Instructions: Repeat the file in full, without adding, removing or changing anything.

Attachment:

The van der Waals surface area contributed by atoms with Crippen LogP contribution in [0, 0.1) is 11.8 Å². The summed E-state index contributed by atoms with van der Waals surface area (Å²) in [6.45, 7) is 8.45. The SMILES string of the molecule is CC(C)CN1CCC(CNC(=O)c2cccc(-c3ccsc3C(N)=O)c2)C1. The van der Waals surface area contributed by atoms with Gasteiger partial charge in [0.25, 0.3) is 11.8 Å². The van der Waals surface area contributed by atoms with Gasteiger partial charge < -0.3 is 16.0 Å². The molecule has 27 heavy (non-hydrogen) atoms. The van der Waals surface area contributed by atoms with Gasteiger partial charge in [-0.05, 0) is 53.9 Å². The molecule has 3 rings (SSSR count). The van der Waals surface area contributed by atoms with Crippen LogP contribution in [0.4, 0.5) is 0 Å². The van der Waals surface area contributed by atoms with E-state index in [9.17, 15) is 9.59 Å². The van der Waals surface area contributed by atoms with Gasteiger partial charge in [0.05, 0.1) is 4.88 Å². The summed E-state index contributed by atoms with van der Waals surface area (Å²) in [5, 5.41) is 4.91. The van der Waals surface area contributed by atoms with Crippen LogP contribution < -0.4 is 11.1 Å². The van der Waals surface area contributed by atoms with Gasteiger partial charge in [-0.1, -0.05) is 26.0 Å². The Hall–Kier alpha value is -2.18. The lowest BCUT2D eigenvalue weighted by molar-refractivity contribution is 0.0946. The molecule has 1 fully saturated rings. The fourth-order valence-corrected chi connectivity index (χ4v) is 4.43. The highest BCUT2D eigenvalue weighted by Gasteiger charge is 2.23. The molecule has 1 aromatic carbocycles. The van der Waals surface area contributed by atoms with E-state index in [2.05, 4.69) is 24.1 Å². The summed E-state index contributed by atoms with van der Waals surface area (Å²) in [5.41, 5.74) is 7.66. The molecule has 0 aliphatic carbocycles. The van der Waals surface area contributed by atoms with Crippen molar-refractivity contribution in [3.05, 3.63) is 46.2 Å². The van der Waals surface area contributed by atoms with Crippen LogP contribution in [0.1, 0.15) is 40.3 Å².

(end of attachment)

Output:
The van der Waals surface area contributed by atoms with Crippen LogP contribution in [0, 0.1) is 11.8 Å². The summed E-state index contributed by atoms with van der Waals surface area (Å²) in [6.45, 7) is 8.45. The SMILES string of the molecule is CC(C)CN1CCC(CNC(=O)c2cccc(-c3ccsc3C(N)=O)c2)C1. The van der Waals surface area contributed by atoms with Gasteiger partial charge in [0.25, 0.3) is 11.8 Å². The van der Waals surface area contributed by atoms with Gasteiger partial charge < -0.3 is 16.0 Å². The molecule has 27 heavy (non-hydrogen) atoms. The van der Waals surface area contributed by atoms with Gasteiger partial charge in [-0.05, 0) is 53.9 Å². The molecule has 3 rings (SSSR count). The van der Waals surface area contributed by atoms with Crippen LogP contribution in [0.4, 0.5) is 0 Å². The van der Waals surface area contributed by atoms with E-state index in [9.17, 15) is 9.59 Å². The van der Waals surface area contributed by atoms with Gasteiger partial charge in [0.05, 0.1) is 4.88 Å². The summed E-state index contributed by atoms with van der Waals surface area (Å²) in [5, 5.41) is 4.91. The van der Waals surface area contributed by atoms with Crippen LogP contribution < -0.4 is 11.1 Å². The van der Waals surface area contributed by atoms with Gasteiger partial charge in [-0.1, -0.05) is 26.0 Å². The Hall–Kier alpha value is -2.18. The lowest BCUT2D eigenvalue weighted by molar-refractivity contribution is 0.0946. The molecule has 1 fully saturated rings. The fourth-order valence-corrected chi connectivity index (χ4v) is 4.43. The highest BCUT2D eigenvalue weighted by Gasteiger charge is 2.23. The molecule has 1 aromatic carbocycles. The van der Waals surface area contributed by atoms with E-state index in [2.05, 4.69) is 24.1 Å². The summed E-state index contributed by atoms with van der Waals surface area (Å²) in [5.41, 5.74) is 7.66. The molecule has 0 aliphatic carbocycles. The van der Waals surface area contributed by atoms with Crippen molar-refractivity contribution in [3.05, 3.63) is 46.2 Å². The van der Waals surface area contributed by atoms with Crippen LogP contribution in [0.1, 0.15) is 40.3 Å².